|John Wyndham: The unread bestseller |
Perennially popular, his science fiction is a great deal more nuanced than generally recognised
One of the drawbacks of being a bestselling author is that no one reads you properly. Sure they read you, but do they really read you? I've been thinking about this because Nicola Swords and I have just made a documentary for Radio 4 about John Wyndham. Wyndham is probably the most successful British science fiction writer after HG Wells, and his books have never been out of print. He continues to haunt the public imagination – either through adaptations of his own work (last Christmas gave us a new Day of the Triffids on the BBC) or through thinly disguised homages (witness the opening of Danny Boyle's 28 Days Later, which almost exactly resembles the first chapters of The Day of the Triffids, and is in its turn parodied in the opening of Shaun of the Dead). But because his books are so familiar, maybe we don't look too closely at them.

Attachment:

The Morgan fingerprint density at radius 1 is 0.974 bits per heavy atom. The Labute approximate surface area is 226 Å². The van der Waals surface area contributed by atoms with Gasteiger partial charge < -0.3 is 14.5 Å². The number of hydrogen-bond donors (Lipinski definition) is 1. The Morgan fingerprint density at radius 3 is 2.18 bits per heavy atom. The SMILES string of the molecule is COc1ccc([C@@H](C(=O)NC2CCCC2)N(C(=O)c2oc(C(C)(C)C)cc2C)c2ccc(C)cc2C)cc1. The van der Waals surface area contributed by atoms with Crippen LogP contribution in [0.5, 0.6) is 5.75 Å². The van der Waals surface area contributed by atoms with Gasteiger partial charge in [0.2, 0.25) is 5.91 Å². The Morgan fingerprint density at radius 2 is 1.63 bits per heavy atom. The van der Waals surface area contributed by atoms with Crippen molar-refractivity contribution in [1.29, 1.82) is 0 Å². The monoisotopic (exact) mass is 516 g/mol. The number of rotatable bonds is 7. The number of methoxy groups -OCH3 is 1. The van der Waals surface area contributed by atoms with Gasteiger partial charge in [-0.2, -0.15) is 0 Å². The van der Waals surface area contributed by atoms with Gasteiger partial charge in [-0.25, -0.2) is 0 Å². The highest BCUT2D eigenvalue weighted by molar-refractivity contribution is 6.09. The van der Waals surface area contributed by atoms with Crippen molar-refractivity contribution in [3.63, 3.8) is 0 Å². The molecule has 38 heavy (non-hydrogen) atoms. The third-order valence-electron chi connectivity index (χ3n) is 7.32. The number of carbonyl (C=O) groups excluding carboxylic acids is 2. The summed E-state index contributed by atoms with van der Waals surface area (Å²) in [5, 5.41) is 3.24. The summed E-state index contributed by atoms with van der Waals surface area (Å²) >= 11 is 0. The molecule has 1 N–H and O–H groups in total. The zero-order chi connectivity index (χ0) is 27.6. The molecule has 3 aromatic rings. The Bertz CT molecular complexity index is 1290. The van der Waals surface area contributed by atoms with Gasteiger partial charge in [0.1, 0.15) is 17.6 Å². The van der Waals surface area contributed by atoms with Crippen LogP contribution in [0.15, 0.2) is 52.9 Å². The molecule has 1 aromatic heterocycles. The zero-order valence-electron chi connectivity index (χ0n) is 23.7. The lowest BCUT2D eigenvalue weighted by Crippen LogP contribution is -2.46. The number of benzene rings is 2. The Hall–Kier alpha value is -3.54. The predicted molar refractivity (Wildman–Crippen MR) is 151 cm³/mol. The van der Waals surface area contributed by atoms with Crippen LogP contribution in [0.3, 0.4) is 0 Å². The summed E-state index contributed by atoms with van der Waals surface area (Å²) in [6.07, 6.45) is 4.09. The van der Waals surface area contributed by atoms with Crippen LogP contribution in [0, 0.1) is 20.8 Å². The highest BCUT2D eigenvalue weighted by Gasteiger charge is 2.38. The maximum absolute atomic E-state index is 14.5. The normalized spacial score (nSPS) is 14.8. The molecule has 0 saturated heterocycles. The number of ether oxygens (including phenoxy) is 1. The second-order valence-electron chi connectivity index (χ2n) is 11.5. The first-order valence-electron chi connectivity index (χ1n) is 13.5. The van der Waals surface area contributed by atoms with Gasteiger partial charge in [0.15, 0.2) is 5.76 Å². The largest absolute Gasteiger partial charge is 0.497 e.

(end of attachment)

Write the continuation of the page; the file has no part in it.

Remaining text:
I read a lot of Wyndham when I was a teenager. Then, a few years ago, when I was looking around for books to adapt as a Radio 4 "classic serial", I thought of The Midwich Cuckoos. Rereading it, I was startled to find a searching novel of moral ambiguities where once I'd seen only an inventive but simple SF thriller. If you don't know the story, the village of Midwich is visited by aliens who put the whole place to sleep for 24 hours and depart; some weeks later all the women of childbearing age find they are pregnant, and give birth to golden-eyed telepathic children whose powers are soon turned against the village and the world.